Nico, a man with spastic diplegia, contemplates the years of unnecessary damage to his bones and joints.
Selective Dorsal Rhizotomy (SDR) is the only surgery currently in existence that pretty much cures the average case of our spastic diplegia, a form of cerebral palsy that affects approximately 70% of the CP individuals known to science.
While orthopedic deformities may remain depending on how late the rhizotomy was performed, high tone is permanently dissipated, freeing the person to live life with normal muscle tone.
But most doctors won’t tell an adult with CP spasticity that. Most are still under the impression, for whatever reason, that SDR will not work or will not be healthy for a young or middle-aged adult with anything greater than the mildest degree of tone. But there have been several cases, including one as recently as September 2008 performed on a 28-year-old with moderate spastic diplegia, that shows that assumption to be baseless.
The main obstacle is simple: the medical establishment’s mode of thought is still dominant and holds all the power. And usually, we people with spastic diplegia and similar CP-spasticity, accustomed as we are to doctors having more answers and experience than we do, do not look in to the things we are not given.
Read more at rhizotomyfilm.com.
In Uncle, Adam Elliott’s first short film, an unknown narrator reminisces about his strange uncle and the rumblings from his colostomy bag. Loosely based on a compilation of Elliott’s experiences with eight of his uncles, the short film has a brief depiction of a lonely, aging eccentric who has a breakdown while grieving, and the ensuing realities of the mental health care system.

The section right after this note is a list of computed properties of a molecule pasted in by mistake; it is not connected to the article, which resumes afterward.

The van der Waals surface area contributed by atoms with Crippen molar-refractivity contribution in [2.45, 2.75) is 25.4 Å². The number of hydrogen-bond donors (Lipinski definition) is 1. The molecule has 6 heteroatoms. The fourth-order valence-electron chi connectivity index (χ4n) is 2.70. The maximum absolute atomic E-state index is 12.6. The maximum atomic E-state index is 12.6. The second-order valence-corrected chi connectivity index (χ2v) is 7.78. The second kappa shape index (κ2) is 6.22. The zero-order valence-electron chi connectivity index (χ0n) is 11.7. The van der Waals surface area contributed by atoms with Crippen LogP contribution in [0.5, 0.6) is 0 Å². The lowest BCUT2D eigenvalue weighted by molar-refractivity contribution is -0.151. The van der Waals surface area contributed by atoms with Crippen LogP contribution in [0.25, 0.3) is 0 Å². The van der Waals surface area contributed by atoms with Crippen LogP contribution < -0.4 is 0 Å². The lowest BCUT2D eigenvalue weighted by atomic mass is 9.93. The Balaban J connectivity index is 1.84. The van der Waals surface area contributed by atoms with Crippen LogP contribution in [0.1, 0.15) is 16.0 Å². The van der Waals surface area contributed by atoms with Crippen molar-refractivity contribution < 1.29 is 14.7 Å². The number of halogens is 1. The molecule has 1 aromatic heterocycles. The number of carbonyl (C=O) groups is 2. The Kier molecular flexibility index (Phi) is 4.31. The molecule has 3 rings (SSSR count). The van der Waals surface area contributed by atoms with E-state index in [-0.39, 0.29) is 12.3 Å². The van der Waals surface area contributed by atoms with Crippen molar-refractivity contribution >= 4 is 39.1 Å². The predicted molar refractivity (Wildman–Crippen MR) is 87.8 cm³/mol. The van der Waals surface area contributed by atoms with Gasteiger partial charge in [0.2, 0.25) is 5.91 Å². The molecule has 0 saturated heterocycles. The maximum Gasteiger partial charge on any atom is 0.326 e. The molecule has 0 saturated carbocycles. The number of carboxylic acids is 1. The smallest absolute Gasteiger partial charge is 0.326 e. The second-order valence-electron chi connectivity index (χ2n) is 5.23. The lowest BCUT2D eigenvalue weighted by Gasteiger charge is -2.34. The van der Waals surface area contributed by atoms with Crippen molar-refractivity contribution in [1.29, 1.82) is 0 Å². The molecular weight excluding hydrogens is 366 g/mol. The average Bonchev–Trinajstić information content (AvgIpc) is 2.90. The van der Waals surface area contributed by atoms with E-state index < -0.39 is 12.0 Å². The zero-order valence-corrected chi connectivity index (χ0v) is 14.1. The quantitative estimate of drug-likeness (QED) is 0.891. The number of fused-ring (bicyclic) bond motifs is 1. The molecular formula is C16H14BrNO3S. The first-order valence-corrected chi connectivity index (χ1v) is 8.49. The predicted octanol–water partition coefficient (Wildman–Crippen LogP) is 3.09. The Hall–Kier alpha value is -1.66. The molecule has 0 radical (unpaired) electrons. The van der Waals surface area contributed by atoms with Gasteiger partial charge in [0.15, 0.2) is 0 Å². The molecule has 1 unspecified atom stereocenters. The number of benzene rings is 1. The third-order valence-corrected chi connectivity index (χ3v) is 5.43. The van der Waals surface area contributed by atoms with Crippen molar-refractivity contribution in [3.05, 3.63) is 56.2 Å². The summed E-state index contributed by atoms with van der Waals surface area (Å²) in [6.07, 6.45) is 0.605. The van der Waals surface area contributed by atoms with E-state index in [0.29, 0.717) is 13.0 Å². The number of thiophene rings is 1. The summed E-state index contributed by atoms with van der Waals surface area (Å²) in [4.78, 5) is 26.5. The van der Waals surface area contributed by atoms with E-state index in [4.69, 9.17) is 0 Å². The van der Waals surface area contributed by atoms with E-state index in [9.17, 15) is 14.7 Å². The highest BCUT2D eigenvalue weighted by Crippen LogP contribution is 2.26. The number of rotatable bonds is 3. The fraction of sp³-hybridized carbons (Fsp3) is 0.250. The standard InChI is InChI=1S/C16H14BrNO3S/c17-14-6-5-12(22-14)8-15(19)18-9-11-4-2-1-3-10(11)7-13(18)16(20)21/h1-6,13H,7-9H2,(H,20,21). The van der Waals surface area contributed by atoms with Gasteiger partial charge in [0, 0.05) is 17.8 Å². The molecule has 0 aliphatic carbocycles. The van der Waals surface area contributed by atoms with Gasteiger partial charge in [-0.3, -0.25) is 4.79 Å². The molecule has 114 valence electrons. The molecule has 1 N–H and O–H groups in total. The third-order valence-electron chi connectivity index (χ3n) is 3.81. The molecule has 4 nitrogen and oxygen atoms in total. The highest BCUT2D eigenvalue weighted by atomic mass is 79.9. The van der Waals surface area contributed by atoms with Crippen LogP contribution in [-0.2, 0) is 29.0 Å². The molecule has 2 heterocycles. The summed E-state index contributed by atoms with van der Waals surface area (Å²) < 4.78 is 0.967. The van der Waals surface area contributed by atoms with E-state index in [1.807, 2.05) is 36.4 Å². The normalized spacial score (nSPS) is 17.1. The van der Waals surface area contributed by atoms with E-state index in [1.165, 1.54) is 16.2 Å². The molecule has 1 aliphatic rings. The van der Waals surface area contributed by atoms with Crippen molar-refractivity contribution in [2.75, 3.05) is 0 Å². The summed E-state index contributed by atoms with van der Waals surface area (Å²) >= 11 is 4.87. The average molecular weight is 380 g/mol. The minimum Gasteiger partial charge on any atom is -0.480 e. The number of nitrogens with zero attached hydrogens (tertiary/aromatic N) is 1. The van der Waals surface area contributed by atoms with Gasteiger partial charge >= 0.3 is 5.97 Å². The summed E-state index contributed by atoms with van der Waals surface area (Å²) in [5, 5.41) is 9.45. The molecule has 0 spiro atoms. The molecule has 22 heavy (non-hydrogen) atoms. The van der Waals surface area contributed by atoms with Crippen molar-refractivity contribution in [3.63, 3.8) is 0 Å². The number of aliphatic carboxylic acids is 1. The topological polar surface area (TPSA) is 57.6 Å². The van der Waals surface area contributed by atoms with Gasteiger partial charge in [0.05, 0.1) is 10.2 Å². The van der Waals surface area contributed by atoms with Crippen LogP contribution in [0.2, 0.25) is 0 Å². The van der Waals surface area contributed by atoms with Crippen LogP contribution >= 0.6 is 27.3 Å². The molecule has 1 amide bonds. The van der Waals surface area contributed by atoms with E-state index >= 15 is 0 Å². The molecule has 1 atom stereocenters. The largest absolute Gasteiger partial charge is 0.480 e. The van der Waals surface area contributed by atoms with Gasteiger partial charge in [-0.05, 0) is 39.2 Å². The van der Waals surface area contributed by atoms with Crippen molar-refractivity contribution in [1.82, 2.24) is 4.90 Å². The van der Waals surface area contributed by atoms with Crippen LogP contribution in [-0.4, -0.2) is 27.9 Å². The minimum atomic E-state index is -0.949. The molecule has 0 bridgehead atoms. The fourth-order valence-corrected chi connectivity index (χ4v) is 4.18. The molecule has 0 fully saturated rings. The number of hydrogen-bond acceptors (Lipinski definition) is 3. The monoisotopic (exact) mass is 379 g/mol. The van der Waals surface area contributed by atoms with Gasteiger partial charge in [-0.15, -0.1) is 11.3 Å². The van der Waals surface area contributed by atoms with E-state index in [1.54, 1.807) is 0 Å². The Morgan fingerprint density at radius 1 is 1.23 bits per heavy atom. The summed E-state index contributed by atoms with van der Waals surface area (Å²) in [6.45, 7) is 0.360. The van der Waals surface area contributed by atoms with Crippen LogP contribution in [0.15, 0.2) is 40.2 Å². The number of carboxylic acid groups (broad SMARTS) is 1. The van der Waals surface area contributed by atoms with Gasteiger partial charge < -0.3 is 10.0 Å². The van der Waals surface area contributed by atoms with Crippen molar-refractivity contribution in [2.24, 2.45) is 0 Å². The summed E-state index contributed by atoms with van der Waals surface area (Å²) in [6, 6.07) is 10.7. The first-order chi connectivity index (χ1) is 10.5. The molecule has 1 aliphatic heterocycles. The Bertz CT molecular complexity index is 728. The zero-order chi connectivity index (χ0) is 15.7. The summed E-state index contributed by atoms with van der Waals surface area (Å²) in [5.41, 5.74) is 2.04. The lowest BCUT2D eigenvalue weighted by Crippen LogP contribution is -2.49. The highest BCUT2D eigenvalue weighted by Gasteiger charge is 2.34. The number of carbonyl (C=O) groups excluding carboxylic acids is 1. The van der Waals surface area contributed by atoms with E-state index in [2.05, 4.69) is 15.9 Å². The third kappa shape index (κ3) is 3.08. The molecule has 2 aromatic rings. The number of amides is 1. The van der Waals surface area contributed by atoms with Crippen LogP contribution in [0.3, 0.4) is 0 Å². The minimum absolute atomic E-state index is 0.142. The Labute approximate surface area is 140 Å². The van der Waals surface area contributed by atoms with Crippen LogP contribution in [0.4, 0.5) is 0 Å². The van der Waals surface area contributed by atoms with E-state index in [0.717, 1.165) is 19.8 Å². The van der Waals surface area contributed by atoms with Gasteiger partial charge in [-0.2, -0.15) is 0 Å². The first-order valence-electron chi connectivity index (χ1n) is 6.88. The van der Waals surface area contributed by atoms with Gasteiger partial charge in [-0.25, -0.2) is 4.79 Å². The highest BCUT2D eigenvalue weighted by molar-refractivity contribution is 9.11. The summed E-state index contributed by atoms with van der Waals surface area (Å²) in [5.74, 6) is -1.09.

The anonymous narrator says “He was never the same after that, and it wasn’t long before they took him away. When my cousin had found him rolling on the floor, both legs in one pajama trouser, they moved him to the Ashburn Gentleman’s Hospice.” The narrator brings him a flask of whiskey to hide under his pillow, and finds him attaching his false teeth to his pajamas with a piece of string to keep the other patients from stealing them.
VSA invites emerging filmmakers with disabilities, ages 18 to 30, from around the world who are interested in expanding their education and knowledge of documentary filmmaking to apply to be an apprentice at the renowned AFI-Discovery Channel Silverdocs Documentary Film Festival and International Documentary Conference in June of 2011.
AFI-Discovery Channel Silverdocs Documentary Film Festival and International Documentary Conference offers numerous opportunities for apprentices to be introduced to the most current trends in documentary filmmaking. Sessions, panels, master classes, small group discussions with industry leaders, and networking events will offer a select group of emerging filmmakers the opportunity to hone their skills, increase their knowledge base, and develop their network of professional contacts. Silverdocs staff will create a customized learning experience for each VSA Apprentice under the tutelage of AFI Silver’s Education Coordinator, Matt Boratenski.
Attendance at the entire conference is required. The official language for the conference is English and if necessary, accommodations will be made for American Sign Language. In order to fully participate, applicants must be able to speak, read, and write English fluently.
The selected VSA Apprentices will have the following expenses covered by VSA and AFI:
- Conference registration, room, and board
- Round-trip economy class or coach travel to and from Silver Spring, Maryland, including ground transportation
- Travel, room, and board for a personal care assistant, if required
- Reasonable accommodation for the apprentice’s disability